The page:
After finishing seventh at the World Cup in China in 2019, when France knocked them off the medal stand in the quarterfinals, and losing two exhibition games in Las Vegas, the reputation of the American team has taken some hits. But despite challenges with COVID-19 protocols, injuries and little time to bond, Team USA will have 12 healthy players and a formidable talent pool ready to try to reestablish dominance.

“As much as it sucks to lose, those two losses only helped us,” Green said. “They didn’t hurt us one bit. If anything, maybe you lost a little bit of the fear that we’ve had in people’s hearts for years. Which you go out and do what you’ve got to do and you can get that right back.”

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Cleveland Cavaliers extend qualifying offer to Jarrett Allen

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CLEVELAND — The Cavaliers extended a qualifying offer Friday to center Jarrett Allen, making him a restricted free agent.

The team had until Aug. 1 to make the offer to Allen, a 23-year-old acquired last season in a trade from Brooklyn and viewed as one of Cleveland’s core pieces.

The Cavs can now match any offer given by other teams to Allen, whose size and athleticism at both ends of the floor makes him enticing.

General manager Koby Altman has expressed his hope to keep Allen in Cleveland long-term.

Allen, who played college ball at Texas, came to the Cavs as part of the blockbuster trade in January that sent star James Harden to the Nets.

Allen’s arrival pushed veteran Andre Drummond to the bench and eventually led to the team buying out the two-time All-Star center’s contract.

Allen averaged 13.2 points and 9.9 rebounds in 51 games — 40 starts — for Cleveland.

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Devin Booker, Khris Middleton, Jrue Holiday available for Team USA opener vs. France

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TOKYO — The trio of players making the unprecedented jump from the NBA Finals to the Olympics are all scheduled to be in Japan by Saturday.

The hope is for Devin Booker, Khris Middleton and Jrue Holiday to be available when Team USA opens play Sunday against France, according to coach Gregg Popovich.

After attending the Milwaukee Bucks‘ championship parade Thursday, Middleton and Holiday are scheduled to fly to Seattle on Friday. There, they will join Booker, whose Phoenix Suns they helped eliminate on Tuesday, and take a private plane to Tokyo.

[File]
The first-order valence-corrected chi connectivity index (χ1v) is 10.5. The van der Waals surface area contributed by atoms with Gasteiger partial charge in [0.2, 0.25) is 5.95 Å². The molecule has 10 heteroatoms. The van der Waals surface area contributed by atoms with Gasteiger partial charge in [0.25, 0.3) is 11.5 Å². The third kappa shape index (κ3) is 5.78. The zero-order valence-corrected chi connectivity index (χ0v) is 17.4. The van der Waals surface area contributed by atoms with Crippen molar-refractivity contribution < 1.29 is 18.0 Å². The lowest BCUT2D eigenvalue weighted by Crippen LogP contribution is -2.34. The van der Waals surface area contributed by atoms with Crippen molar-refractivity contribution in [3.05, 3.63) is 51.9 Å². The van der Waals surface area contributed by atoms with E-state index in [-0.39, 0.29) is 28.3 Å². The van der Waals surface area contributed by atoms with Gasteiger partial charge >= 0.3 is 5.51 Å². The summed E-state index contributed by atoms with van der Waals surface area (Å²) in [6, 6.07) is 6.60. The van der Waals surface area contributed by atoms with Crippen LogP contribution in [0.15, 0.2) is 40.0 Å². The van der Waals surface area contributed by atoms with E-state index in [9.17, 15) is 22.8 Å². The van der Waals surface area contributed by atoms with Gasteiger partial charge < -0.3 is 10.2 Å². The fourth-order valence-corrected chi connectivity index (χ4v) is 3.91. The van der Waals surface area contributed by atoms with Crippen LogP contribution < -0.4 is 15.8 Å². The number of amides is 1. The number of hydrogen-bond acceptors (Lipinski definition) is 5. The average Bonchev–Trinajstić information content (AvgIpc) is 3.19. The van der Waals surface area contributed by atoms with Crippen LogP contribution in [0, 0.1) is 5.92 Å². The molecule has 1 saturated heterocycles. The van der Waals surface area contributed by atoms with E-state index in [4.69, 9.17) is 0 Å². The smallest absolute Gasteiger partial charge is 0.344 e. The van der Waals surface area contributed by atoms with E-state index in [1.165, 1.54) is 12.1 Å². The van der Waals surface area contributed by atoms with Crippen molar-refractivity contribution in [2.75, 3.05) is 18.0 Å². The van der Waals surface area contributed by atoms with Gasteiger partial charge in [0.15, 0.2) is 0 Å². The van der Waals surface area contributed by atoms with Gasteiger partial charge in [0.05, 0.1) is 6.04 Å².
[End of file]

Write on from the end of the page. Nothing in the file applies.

The pivot from being opponents in the NBA playing for the highest stakes to teammates on the national team going for a gold medal has happened over the years but never this suddenly, making it one of the more awkward scenarios in Team USA’s already fascinating history of intersecting star players.

“I would say just understanding competition and that it’s never personal between who you’re going with, unless lines are crossed,” Booker said this week discussing going from foe to teammate with the Bucks’ players. “Those guys aren’t that type and I would never go that way with them, because there’s a high respect level for each other. Representing your country is a whole different dynamic than competing against each other in the NBA Finals, but I can always respect somebody that competes at the highest level.”

With the lengthy procedures for entry into Japan, it is unlikely the new arrivals will get much more than a light walk-through with the rest of Team USA, which has been in Japan since Tuesday. But with an expected tough test against the French, Popovich is planning on using his reinforcements immediately, even if he’s not sure how it will play out.

“I have no idea [how to use them]. I’m not trying to be glib. I’m trying to be transparent,” Popovich said. “Maybe they’ll be OK for the game [Sunday] and it’ll hit them two days later. Maybe we should play them in the first half and see what they’re like.”